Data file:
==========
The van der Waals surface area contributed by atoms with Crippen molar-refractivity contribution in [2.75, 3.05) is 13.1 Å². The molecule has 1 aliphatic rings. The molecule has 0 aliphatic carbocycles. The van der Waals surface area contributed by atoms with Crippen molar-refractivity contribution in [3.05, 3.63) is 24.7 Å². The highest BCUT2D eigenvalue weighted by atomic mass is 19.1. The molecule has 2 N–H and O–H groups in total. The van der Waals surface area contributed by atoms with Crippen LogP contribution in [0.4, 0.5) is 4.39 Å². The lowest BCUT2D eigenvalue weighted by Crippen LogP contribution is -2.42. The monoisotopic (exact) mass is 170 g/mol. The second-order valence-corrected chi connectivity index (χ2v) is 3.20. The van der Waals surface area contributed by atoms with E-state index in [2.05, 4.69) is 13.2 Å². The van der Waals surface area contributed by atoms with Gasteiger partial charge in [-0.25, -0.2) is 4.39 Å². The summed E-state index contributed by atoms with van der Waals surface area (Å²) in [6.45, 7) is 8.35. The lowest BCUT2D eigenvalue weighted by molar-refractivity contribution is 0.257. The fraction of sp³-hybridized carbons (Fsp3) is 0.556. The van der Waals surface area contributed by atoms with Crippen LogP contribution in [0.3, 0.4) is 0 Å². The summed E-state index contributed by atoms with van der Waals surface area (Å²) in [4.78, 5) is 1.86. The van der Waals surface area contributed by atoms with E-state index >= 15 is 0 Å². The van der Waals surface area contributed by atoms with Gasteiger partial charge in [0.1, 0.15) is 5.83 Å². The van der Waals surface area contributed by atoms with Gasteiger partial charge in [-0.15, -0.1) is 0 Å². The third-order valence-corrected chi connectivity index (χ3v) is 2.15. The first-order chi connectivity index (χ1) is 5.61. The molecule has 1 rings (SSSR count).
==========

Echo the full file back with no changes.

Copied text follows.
The van der Waals surface area contributed by atoms with Crippen molar-refractivity contribution in [2.75, 3.05) is 13.1 Å². The molecule has 1 aliphatic rings. The molecule has 0 aliphatic carbocycles. The van der Waals surface area contributed by atoms with Crippen molar-refractivity contribution in [3.05, 3.63) is 24.7 Å². The highest BCUT2D eigenvalue weighted by atomic mass is 19.1. The molecule has 2 N–H and O–H groups in total. The van der Waals surface area contributed by atoms with Crippen LogP contribution in [0.4, 0.5) is 4.39 Å². The lowest BCUT2D eigenvalue weighted by Crippen LogP contribution is -2.42. The monoisotopic (exact) mass is 170 g/mol. The second-order valence-corrected chi connectivity index (χ2v) is 3.20. The van der Waals surface area contributed by atoms with E-state index in [2.05, 4.69) is 13.2 Å². The van der Waals surface area contributed by atoms with Gasteiger partial charge in [-0.25, -0.2) is 4.39 Å². The summed E-state index contributed by atoms with van der Waals surface area (Å²) in [6.45, 7) is 8.35. The lowest BCUT2D eigenvalue weighted by molar-refractivity contribution is 0.257. The fraction of sp³-hybridized carbons (Fsp3) is 0.556. The van der Waals surface area contributed by atoms with Crippen LogP contribution in [0.3, 0.4) is 0 Å². The summed E-state index contributed by atoms with van der Waals surface area (Å²) in [4.78, 5) is 1.86. The van der Waals surface area contributed by atoms with E-state index >= 15 is 0 Å². The van der Waals surface area contributed by atoms with Gasteiger partial charge in [0.1, 0.15) is 5.83 Å². The van der Waals surface area contributed by atoms with Gasteiger partial charge in [-0.15, -0.1) is 0 Å². The third-order valence-corrected chi connectivity index (χ3v) is 2.15. The first-order chi connectivity index (χ1) is 5.61. The molecule has 1 rings (SSSR count).